Lunch in the One-Room Country School

via Lunch in the One-Room Country School

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Lunch in the One-Room Country School

We carried our lunch to the Oak Grove one-room country school in the late 1940s and all thru the 1950s. Usually had a lunch pail or lunch box. My favorite was the metal box about 6 inches by 9 inches and 4 inches deep with a little handle on top for carrying.

The entire lunch box had that Roy Rogers motif, with Roy, Trigger, Dale Evans, Bullet the dog, Roy’s sidekick Pat Brady, and Nellybelle, his jeep. A half dozen or so colored pictures showing Roy riding his horse, rounding up cattle, Dale Evans and logo of the Double R Bar Ranch. My favorite picture was Bullet licking Pat Brady’s face.

I admired Pat Brady the most. I got a Pat Brady coloring book for Christmas when I was about 4 or 5 years old. I later learned that Pat Brady served with Gen. George Patton’s Third Army in Europe in World War II. He was decorated for bravery and earned the bronze star and two Purple Hearts. He rescued some of his army buddies when the top of their army tank was blown off in near Metz, France in November 1944.

I used that lunch pail for third and fourth grade until the two hinges tore lose. Some kids brought their lunch in syrup cans. Later I got a black lunch box with a dome top and a thermos bottle fit into the dome top, held by a wire latch. The inside of the lunch box was painted white. They were durable, sturdy, and the vacuum bottle held about two cups, and the lid, usually red, acted as a drinking cup.

Mom would make the school lunches. Homemade bread with jelly and peanut butter wrapped in wax paper, orange, banana, and a brownie. We took soup in a glass jar with a tight- fitting lid. Fifteen minutes before lunch, some of the older boys or girls, would prepare a big pan or two, put in several inches of water and set it atop the wood burning stove and later, the oil burner stove, Each kid would get out their jar of soup heat it up by putting it in the pan of water.

That was our hot lunch program in the winter time when the stove and furnace was needed, then we ate inside. Spring and fall, we’d take our lunch boxes outside and sit on the concrete steps, or cistern skirting, or along the sunny south side of the school. Sometimes we traded lunch items.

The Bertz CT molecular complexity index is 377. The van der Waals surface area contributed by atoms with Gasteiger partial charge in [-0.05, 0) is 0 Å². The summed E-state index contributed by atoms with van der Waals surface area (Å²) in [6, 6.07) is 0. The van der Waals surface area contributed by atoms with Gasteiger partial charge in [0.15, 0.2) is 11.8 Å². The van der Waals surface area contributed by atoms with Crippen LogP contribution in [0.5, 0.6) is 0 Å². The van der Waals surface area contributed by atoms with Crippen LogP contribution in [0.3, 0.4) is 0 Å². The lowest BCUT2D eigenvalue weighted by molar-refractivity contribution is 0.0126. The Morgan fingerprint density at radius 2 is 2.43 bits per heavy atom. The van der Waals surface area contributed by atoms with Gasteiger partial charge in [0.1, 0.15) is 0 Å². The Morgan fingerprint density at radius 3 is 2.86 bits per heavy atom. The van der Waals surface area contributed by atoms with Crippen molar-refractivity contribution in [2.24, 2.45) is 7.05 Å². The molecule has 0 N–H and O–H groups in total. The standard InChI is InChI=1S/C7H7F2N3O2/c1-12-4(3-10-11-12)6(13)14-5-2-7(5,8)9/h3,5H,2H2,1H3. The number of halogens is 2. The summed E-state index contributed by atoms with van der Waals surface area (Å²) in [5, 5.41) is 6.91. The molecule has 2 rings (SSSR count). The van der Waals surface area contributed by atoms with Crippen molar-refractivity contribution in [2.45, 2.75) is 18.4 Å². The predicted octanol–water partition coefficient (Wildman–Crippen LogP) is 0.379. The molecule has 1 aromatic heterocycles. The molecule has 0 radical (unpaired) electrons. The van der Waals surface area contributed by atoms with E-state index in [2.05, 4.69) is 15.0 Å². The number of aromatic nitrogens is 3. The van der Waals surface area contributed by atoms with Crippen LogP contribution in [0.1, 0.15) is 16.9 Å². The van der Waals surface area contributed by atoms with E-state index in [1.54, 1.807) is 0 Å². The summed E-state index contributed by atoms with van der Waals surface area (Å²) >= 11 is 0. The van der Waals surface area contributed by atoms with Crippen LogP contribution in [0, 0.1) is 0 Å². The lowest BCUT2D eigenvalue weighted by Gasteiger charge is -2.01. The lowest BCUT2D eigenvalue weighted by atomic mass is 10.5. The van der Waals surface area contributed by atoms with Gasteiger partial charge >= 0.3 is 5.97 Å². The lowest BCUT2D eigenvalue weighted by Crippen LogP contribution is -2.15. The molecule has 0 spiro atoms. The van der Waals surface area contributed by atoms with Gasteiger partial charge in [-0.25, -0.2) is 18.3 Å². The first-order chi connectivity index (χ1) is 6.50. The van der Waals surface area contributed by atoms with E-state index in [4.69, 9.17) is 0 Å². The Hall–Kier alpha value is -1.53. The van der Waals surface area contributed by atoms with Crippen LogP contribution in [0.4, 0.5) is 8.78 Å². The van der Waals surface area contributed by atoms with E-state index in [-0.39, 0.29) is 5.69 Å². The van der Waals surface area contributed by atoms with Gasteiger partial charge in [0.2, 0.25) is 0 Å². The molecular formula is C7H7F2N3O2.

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Late August in Crawford County

Late August in Crawford County was an exciting time for the Scheckel kids growing up on the farm outside of Seneca in the 1940s and 1950s. School started around August 23, depending on when Monday fell. The grass and weeds on the schoolyard had grown two to three feet tall. Floyd Sutton mowed the half-acre patch with his hay mower attached to his Minneapolis Moline tractor.

Everyone walked to the one-room Oak Grove School, except the Rosenbaum’s, who were three miles out on the end of the Ridge. It wasn’t the end of the world, but you could see it from there, a saying coined by Nebraskan Roger Welch.

The Fradette, Mahan, Sutton, Ingham, and Lucey kids came from the North. The Scheckel and Kozelka kids came from the South. The two Pease girls came up out of Kettle Hollow. A hello from the teacher, greetings among classmates, the bat and ball were retrieved from the corner of the coat annex, Bases, actually boards or dried cow pies, were laid out approximately where they were after the school picnic in late May.

The wood shed was the backstop. The softball diamond tilted, you ran downhill to first base, and uphill from second to third. With no time to choose sides for teams, a game of 500 or work-up ensued.

Teacher ran the school bell at 9 o’clock. Kids dutifully filed in. Teacher said a few friendly words of greetings. The entire class of eighth-graders held up the American flag in the front of the room. Everyone stood for the Pledge, then the two eighth graders took the flag out the white, hinged, and squeaky door, They ran it up the 12 foot steel pole. It’s 1949 and learning could now begin.



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Summer in Tomah

All is well in Tomah country as we are in the “dog days of summer”, very warm days with cool nights. We had about an inch and a half of much-needed rain the past two days. The corn and soybeans crops are looking fantastic. Should be a bumper cranberry harvest.

With Roundup Ready seeds, the fields are virtually weed-free, a far cry from the 1940s and 1950s corn fields on our home farm near Seneca in the heart of Crawford County. We’d have to cultivate corn at least three times to keep the weeds down.

Ann and I retired from teaching eight years ago. Thus far we have enjoyed good health and health is everything. Yes, we are mindful that situations can change in an instant. Life is “pretty good” right now and those years slip by very quickly. We have been quite lucky to travel, bicycle, fly our club Cessna, jog (slowly), play guitar (badly), fly RC planes, visit children and grandchildren, be involved in church activities, write a few books, and some columns for newspapers and magazine.